"At every level of language competence, UN staff members are expected to function as social agents in a variety of multilingual and multicultural contexts and, as such, use existing plurilingual and pluricultural competences to further develop their linguistic and cultural repertoire(s), and to facilitate and promote successful communication and cooperation throughout the Organization."
The United Nations Language Framework is the reference for assessing and learning languages. It is unique to our diverse, international Organization, as it leverages multilingualism in all dimensions, including:
- communication among member states
- communication with the public the UN serves
- communication among UN staff members
The UN Language Framework ensures:
- consistency across language standards (learning)
- validity in language assessments (career development and language assessment)
- equal treatment of languages (respect for diversity)
The four UN Levels of Language Competence acknowledge the different stages in knowing and using any of the six official languages in three different domains:
- UN-related, professional contexts
The four UN Levels are defined by one overall and four specific descriptors:
- receptive activities: listening, reading
- production and interaction: speaking, writing
The development of language skills is at the core of career development for a multitalented, flexible workforce. The language programmes are gradually aligning their offering with the UN Language Framework. To this end, it includes a Core Curriculum and, for each UN official language, a Language-specific Curriculum (Arabic, Chinese, English, French, Russian, Spanish).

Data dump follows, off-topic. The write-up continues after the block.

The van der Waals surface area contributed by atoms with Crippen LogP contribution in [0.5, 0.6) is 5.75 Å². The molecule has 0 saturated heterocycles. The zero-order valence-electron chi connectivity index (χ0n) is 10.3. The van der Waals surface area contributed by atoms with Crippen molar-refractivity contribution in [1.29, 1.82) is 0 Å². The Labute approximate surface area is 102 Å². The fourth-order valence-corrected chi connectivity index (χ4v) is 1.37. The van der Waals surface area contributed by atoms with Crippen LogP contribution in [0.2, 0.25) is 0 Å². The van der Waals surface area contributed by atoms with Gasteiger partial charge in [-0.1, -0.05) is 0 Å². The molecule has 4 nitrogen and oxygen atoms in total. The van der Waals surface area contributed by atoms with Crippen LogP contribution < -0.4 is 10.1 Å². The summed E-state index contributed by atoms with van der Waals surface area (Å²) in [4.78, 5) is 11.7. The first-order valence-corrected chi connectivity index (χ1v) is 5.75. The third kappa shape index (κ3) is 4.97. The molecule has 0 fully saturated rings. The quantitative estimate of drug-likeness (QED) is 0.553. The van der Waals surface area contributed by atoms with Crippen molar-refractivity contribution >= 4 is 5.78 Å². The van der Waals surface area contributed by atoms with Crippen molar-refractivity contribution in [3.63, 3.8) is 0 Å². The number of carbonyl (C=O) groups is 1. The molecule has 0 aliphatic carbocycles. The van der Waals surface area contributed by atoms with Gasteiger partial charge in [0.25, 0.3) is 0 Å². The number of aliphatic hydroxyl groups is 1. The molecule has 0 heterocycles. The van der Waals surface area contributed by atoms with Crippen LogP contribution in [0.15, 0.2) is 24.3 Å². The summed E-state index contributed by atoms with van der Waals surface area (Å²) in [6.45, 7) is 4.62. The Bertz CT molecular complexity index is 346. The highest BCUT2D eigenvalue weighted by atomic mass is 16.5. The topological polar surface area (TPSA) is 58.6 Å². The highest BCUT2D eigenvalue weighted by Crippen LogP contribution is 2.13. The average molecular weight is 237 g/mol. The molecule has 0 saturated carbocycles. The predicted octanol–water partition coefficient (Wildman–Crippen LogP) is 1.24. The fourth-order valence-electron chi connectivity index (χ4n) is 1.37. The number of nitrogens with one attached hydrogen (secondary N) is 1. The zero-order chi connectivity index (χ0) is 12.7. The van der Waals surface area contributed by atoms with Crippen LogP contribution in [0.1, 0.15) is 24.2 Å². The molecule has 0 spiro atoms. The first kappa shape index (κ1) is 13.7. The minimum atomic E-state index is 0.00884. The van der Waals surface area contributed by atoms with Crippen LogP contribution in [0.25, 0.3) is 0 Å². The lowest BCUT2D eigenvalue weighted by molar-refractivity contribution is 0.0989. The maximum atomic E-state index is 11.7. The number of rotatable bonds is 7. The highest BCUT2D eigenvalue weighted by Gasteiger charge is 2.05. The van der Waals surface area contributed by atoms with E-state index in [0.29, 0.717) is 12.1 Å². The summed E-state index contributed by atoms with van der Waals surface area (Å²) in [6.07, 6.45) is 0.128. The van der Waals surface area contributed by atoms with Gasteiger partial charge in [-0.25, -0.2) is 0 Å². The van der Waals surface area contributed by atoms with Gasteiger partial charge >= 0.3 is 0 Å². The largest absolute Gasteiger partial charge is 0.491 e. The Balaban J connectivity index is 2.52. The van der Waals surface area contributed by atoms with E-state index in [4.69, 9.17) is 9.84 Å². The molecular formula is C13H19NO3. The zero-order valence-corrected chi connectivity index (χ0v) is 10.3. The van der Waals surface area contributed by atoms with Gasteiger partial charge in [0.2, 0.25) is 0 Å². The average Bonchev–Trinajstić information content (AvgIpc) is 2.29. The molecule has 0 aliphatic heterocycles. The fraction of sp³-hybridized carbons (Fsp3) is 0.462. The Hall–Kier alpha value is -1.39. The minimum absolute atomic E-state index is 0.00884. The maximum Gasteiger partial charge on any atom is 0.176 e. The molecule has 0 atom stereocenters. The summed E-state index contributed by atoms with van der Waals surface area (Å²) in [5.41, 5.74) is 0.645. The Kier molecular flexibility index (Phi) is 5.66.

The United Nations Language Framework Training provides a thorough understanding of the UNLF key components along with a library of practical applications and class sample materials. This course is open to all UN staff. However, it is specially designed for those involved in language training and language skills assessment.
What UN level are you?
A variety of assessment tools have been developed in recent months — and more are on the way.
Please visit the Supporting Multilingualism page: Language Assessment / Pilot UN Level I and UN Level II Examinations
Please visit the Supporting Multilingualism page: Language Assessment / Language Proficiency Examination
If unsure of your level, please check these examples out. They illustrate the skills expected at the UN levels and will give you an idea of yours.
Examples in all other official languages will follow.